Today I want to share a series of articles about playwriting that I have recently stumbled across. They are published under creative commons on the website The Conversation, which sources its writing from the academic and research communities in the US, Australia and the UK, and is a real find in itself.
Need a stage coach? Why some plays work and others don’t
We all know whether a given play, film or TV drama “works” or not, but it’s often difficult to pinpoint why. This is the first of four articles in which I will try and cast playwriting in a broader light than is usually the case.
Ordinarily playwriting is a matter for “tips” or for critical review – best-practice advice from the producers’ perspective or final judgement from the consumers’.
This kind of talk is useful. But it rarely penetrates to the core of the subject or articulates the significant values it embodies. It often lacks a historical dimension and/ or is insufficient in its technical grasp.
Playwriting is a technology. Just as electric lighting or computer projection are technologies, so is the use of the written word as a means of shaping dramatic “moments”.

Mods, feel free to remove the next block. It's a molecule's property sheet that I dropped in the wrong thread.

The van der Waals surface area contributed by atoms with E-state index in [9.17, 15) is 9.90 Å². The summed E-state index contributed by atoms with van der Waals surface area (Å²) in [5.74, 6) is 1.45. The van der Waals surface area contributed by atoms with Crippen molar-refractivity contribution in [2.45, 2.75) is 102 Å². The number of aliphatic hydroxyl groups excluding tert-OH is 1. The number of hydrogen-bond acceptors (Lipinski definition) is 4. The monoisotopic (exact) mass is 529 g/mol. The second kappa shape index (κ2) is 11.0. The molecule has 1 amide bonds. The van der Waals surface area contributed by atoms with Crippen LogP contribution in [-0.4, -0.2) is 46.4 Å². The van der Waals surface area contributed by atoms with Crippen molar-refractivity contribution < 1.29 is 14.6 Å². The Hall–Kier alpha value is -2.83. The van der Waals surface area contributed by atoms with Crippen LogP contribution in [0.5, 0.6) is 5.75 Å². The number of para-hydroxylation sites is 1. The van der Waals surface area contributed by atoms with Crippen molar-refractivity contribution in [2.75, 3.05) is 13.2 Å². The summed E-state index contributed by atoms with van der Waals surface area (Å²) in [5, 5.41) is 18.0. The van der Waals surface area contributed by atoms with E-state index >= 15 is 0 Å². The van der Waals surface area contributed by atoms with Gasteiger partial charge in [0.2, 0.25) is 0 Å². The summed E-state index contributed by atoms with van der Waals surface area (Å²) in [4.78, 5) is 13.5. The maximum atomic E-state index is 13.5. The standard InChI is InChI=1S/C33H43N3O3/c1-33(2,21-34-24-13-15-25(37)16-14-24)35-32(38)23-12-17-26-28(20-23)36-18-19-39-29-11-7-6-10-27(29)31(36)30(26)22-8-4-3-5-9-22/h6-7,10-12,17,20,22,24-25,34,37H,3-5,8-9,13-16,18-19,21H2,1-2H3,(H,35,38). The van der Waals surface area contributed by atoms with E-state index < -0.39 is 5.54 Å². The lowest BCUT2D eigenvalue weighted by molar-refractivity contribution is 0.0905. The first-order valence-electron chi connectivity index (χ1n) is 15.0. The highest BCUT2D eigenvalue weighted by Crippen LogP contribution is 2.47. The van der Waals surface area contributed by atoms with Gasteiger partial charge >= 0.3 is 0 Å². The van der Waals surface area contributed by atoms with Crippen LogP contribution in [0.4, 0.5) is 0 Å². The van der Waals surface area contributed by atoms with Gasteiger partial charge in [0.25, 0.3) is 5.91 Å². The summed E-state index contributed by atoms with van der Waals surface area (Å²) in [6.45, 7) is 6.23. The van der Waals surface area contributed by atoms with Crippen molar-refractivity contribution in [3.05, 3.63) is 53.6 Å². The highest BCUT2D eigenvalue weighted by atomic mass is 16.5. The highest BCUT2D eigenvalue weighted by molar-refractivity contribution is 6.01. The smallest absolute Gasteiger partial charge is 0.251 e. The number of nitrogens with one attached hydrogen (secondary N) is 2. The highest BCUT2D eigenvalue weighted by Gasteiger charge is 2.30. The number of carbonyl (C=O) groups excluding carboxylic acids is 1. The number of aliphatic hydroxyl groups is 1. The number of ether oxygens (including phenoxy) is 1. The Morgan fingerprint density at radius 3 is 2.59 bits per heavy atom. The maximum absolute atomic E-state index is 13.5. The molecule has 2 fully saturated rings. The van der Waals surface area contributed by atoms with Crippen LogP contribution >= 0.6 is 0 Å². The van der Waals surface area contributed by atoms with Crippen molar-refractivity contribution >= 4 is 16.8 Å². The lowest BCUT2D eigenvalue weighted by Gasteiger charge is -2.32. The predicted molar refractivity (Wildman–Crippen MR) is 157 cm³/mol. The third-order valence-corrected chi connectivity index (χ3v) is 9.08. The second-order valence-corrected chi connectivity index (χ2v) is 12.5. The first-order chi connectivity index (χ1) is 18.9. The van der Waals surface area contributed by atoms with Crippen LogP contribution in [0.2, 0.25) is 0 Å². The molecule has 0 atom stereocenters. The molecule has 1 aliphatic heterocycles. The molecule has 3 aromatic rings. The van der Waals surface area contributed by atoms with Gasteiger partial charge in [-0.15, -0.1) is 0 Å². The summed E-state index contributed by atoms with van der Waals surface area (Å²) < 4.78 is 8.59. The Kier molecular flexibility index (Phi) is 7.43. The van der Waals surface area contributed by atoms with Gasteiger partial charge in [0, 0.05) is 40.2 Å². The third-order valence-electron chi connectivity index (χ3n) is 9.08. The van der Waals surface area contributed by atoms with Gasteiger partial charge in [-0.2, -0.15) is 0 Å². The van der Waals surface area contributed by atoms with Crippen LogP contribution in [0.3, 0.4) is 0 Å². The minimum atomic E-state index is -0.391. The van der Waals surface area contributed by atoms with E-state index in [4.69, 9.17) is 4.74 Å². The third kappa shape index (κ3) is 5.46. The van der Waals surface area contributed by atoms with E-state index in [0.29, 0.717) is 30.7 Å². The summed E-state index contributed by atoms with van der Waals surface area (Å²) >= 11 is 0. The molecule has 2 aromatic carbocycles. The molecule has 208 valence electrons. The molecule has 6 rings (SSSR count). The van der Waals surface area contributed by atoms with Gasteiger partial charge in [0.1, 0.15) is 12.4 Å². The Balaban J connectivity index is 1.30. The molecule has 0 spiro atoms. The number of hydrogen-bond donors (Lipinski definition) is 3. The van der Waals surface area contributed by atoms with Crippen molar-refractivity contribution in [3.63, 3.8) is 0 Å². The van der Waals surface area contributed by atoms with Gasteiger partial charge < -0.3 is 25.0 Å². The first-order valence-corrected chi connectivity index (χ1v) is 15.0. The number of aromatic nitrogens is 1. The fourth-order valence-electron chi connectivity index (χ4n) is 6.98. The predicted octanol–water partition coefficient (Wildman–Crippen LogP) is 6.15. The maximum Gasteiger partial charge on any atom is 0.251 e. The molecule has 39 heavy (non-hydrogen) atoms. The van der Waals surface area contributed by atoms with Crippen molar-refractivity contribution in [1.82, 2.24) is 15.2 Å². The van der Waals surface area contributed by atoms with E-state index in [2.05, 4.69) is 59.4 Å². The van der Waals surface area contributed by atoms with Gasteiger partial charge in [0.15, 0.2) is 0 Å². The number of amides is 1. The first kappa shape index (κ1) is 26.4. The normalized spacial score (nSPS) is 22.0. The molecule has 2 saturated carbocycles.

In the first millennium BCE the ancient Greeks adopted the Phoenician alphabet, Levantine linear, itself taken from Iron Age Proto-Canaanite. They introduced vowel signs and reversed the flow of inscription, running their sentences – like the one you’re reading now – from left to right.
This reformed approach became the basis for all subsequent European alphabets. The term for the act of writing – γραμμός(in Latin scribio) – expanded to refer to its correlate products. The word “script” retains shades of this complex history, even in the digital era. As if letters had a mysterious agency, like the inventors of runes believed, containing within them the charge of our disruptive imaginations.
David Williamson’s play ‘Soulmates’ which takes a swipe at the entire literary foundation
Socrates thought γραμμός dangerous and argued for its suppression. But by the 5th century BCE writing was a ubiquitous part of Mediterranean life, handy for all sorts of religious, commercial and philosophical purposes (we know Socrates’ opinions because his pupil, Plato, wrote them down).
In Athens it was used to record the work of victors in annual play competitions, that their achievements might be remembered and there would be no dispute about who had won.
Play it again
At what point did the Greeks realise what had been performed once could be performed again? That the technology of playwriting allowed the past to return in sensory immediacy? No doubt there was some sort of proto-drama before this but writing supercharged the art-form with the force of an emergent literary expertise.